Lincoln University president seeking to merge two university identities

Lincoln University President John Moseley is shown with his daughter, Jillian, and wife, Crystal. (Courtesy/Lincoln University)
Lincoln University President John Moseley is shown with his daughter, Jillian, and wife, Crystal. (Courtesy/Lincoln University)

Lincoln University has long held two identities.

The historically Black university has also served as a regional institution of higher education in Mid-Missouri for decades. The result is one of the most diverse universities in the nation.

University President John Moseley is looking to support that dual mission, calling Lincoln's diversity a strength and a weakness.

"I don't know an institution in the country that wouldn't want our diversity," Moseley said. "Yet some struggle and want to be different from who we are and how we are, regardless of what side they sit on. And it makes no sense to me."

Lincoln had an entirely Black student population in 1954, Moseley said.

While the U.S. Supreme Court decision in Brown v. Board of Education ended racial segregation in public schools and introduced Black students to many predominantly white schools, it had the reverse effect and introduced white students to Lincoln.

Within three years, Lincoln became 33 percent white. And within six years, the Jefferson City Community College closed, and Lincoln became a majority white institution.

Although it has maintained its HBCU heritage and mission, Lincoln remained a majority white institution from 1960-2017. Some years, the student population was 80 percent white, Moseley said.

Now, Moseley said students who identify strictly as African American make up about 43 percent of the university's population and students who identify strictly as white make up about 40 percent of the student population. When accounting for multiple races, he said the figures stand around 60 percent non-white and 40 percent white.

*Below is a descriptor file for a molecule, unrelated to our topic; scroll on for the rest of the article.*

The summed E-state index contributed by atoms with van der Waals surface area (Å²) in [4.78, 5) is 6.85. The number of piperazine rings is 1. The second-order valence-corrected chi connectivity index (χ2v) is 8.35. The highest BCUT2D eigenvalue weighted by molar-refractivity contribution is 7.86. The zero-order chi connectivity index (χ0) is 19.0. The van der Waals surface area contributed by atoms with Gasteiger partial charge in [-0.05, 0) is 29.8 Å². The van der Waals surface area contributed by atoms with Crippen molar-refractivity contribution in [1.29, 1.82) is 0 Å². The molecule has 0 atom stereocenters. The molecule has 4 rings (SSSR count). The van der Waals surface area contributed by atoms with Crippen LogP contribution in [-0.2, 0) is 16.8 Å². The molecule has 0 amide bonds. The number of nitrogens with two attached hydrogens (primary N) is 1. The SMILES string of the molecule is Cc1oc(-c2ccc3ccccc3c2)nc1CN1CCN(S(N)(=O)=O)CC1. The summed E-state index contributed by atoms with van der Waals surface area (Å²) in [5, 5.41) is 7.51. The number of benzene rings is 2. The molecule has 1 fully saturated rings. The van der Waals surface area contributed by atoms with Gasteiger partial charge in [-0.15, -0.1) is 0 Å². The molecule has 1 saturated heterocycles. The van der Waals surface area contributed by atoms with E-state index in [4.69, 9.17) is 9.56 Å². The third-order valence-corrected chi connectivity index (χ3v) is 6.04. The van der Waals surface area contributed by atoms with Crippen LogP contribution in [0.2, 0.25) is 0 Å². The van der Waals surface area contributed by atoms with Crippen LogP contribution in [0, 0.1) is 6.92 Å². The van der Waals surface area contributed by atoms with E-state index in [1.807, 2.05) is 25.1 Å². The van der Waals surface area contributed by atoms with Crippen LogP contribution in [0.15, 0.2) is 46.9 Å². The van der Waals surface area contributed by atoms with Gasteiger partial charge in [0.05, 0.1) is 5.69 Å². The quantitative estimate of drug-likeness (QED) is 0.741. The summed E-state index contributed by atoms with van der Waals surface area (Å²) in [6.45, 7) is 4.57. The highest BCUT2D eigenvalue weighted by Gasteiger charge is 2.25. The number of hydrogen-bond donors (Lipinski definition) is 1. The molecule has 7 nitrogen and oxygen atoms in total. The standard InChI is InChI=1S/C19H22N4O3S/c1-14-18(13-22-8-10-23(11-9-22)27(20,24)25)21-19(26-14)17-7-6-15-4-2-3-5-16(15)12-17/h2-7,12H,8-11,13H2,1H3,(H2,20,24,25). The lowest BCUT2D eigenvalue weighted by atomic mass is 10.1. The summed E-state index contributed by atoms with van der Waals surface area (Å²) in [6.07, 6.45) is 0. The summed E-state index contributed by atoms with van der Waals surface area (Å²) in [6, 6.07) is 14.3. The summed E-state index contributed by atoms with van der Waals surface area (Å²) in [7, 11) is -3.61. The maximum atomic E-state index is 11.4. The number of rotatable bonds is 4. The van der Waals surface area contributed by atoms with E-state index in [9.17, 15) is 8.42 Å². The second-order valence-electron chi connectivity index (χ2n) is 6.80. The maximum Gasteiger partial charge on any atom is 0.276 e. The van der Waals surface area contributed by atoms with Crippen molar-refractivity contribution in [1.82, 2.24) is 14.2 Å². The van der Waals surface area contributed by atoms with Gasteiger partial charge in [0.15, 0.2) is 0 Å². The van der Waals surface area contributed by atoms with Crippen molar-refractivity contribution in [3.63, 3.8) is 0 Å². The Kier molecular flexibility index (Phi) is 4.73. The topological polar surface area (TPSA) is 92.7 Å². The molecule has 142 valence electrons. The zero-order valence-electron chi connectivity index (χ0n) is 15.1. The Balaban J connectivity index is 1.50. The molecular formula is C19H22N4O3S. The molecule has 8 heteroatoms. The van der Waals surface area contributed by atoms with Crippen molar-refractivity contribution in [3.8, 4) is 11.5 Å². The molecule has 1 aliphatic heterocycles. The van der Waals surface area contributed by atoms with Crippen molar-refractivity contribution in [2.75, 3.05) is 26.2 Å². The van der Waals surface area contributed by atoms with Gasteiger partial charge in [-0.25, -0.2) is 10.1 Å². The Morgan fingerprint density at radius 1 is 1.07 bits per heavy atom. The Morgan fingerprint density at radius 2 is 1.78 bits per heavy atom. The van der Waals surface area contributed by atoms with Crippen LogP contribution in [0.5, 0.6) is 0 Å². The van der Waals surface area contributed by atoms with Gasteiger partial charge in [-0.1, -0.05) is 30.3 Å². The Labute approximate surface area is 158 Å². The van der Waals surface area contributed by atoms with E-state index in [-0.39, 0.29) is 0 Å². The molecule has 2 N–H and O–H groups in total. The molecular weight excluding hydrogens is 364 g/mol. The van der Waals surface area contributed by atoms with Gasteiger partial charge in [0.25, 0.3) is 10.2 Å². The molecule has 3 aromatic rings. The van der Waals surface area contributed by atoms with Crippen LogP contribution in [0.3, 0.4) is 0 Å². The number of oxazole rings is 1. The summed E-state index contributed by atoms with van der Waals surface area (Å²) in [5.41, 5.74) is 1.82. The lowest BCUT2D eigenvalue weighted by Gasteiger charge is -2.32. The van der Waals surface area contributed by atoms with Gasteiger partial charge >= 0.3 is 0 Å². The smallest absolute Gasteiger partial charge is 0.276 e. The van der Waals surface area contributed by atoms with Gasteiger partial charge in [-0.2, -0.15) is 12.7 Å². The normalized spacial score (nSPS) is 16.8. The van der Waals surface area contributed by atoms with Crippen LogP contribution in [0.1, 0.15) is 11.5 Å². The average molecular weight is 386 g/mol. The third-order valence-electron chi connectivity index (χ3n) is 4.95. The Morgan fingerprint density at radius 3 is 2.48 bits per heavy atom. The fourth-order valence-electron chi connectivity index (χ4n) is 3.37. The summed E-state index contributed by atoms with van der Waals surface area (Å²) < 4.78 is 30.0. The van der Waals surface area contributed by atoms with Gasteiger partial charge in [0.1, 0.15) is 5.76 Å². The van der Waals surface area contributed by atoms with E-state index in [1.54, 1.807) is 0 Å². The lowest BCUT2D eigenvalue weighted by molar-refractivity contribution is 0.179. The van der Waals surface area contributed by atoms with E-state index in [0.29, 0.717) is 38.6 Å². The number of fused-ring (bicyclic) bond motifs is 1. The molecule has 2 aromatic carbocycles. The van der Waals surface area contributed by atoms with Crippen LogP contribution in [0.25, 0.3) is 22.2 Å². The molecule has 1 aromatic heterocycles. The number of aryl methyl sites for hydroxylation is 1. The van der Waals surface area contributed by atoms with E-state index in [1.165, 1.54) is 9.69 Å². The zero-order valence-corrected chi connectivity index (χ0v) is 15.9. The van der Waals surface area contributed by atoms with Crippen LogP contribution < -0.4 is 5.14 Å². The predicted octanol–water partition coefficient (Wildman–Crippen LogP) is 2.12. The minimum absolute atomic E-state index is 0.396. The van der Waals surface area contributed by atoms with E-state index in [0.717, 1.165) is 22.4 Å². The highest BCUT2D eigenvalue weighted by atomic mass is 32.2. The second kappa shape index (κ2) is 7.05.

"We're one of the most diverse institutions in the country," he said. "In my opinion, our diversity is our greatest strength and our biggest challenge."

Diversity is an important part of the education Lincoln provides, Moseley said, because it prepares students for life beyond college.

He said the university's diversity lends itself to learning about the experiences of others and instills a confidence in students that allows them to be themselves in spaces with people who don't come from similar backgrounds.

"If we have a nursing major from Russellville, Missouri, likely it's going to be a white student," Moseley said. "If that nurse ends up in St. Louis and she's working in a hospital in St. Louis and an African American comes in because they're in need at that point, I'd like to think Lincoln University has helped that student develop a cultural competency that allows them to treat that patient with the respect and dignity that everyone of us have come to expect."

The dual role is also a challenge, however.

Moseley said there's an ever-present consciousness to consider how decisions will be taken by different students, faculty, staff and alumni who may have expectations for Lincoln.

That hasn't been a significant consideration at the previous HBCUs and universities Moseley has worked at, he said, but their student populations weren't as diverse.

Moseley said he's also conscious of the fact he's the first white university president since Richard Baxter Foster, the first principal of the Lincoln Institute in 1866.